She said: “There are many reasons why students end up retaking GCSE mathematics multiple times, and some are disappointed at having to study it again.
“I wanted to find out how my students could have a positive experience when relearning mathematics, and how I could make it relevant to their vocational studies.
“I suggested students should work on a project that would make links between the course they have chosen to do, and the mathematics they had to do, more explicit.”
The students worked on the project over a number of weeks before sharing their presentations with the class at the end of term.
Valerie said: “A group of forensic science students began discussing ideas that included blood splatter analysis, which uses trigonometry to find the angle of impact and point of origin.”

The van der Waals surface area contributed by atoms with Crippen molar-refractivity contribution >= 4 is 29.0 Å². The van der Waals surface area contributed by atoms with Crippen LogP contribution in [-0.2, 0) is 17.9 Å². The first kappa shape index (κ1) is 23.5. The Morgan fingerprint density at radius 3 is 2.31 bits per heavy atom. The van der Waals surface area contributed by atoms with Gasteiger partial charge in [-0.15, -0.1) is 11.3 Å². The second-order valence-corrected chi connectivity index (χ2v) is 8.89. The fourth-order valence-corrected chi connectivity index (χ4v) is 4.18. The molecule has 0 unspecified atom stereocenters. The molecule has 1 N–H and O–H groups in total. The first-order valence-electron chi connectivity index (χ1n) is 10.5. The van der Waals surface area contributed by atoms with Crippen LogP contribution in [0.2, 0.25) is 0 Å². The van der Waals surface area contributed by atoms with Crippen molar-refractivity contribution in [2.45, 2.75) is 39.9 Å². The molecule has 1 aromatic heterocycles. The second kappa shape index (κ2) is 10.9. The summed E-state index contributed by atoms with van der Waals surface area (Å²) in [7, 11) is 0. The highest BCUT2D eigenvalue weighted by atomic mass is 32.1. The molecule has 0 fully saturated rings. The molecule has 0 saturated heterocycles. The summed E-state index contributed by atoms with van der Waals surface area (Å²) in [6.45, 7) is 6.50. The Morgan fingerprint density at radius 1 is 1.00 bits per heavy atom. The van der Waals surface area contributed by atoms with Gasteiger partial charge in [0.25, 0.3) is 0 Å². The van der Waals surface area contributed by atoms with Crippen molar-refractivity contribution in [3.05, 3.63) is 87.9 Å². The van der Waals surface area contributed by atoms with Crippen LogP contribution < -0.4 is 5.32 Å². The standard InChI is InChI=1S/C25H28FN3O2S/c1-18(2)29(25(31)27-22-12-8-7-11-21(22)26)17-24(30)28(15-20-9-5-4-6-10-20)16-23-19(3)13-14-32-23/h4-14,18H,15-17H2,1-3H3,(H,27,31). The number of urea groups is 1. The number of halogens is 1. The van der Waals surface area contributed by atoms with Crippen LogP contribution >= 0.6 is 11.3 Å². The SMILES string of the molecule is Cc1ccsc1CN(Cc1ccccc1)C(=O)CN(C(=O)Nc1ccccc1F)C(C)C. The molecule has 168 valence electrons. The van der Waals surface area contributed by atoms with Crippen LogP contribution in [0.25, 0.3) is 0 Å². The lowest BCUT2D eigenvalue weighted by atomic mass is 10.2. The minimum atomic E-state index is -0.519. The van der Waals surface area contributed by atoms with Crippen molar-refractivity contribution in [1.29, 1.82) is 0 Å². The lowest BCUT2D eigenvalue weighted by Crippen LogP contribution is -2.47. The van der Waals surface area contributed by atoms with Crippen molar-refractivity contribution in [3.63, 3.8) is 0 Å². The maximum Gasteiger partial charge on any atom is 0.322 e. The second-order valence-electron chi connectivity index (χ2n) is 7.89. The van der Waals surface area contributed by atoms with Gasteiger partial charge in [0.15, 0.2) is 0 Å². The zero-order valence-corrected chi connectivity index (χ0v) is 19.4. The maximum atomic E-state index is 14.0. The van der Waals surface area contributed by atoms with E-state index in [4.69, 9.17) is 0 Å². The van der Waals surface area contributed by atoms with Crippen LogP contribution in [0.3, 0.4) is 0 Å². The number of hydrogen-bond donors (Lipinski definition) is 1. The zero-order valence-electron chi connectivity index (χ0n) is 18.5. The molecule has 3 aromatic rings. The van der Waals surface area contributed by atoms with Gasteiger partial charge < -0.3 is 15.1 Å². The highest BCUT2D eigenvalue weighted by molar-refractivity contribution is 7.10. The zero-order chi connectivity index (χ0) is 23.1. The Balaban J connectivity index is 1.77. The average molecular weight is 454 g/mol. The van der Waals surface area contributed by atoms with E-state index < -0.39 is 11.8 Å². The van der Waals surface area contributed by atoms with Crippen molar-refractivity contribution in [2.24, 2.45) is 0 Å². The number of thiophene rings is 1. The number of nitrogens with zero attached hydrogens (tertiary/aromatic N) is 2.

Other presentations looked at substituting numerical values for formulae when calculating body mass index, using equations to explain binary fission and how to use graphs to monitor child development.
One student said: “I did research on medication dosage and realised how complex it can be.
“When you use the right formula it makes it easier to know the right amount of medication to give to a patient.”
Another added: “This project linked back to our health science course. It helped me to see the relevance of what we are learning in mathematics more.”
Valerie, who joined CANDI last year having previously taught in a secondary school, plans to run the project again from the start of the next academic year.
She said: “The project has been mutually beneficial. The presentations have enabled me to reach out better to students and make maths lessons more vocationally relevant.
“My aim is to find more vocational examples to cover, which I hope will ultimately contribute to improving outcomes for all learners.”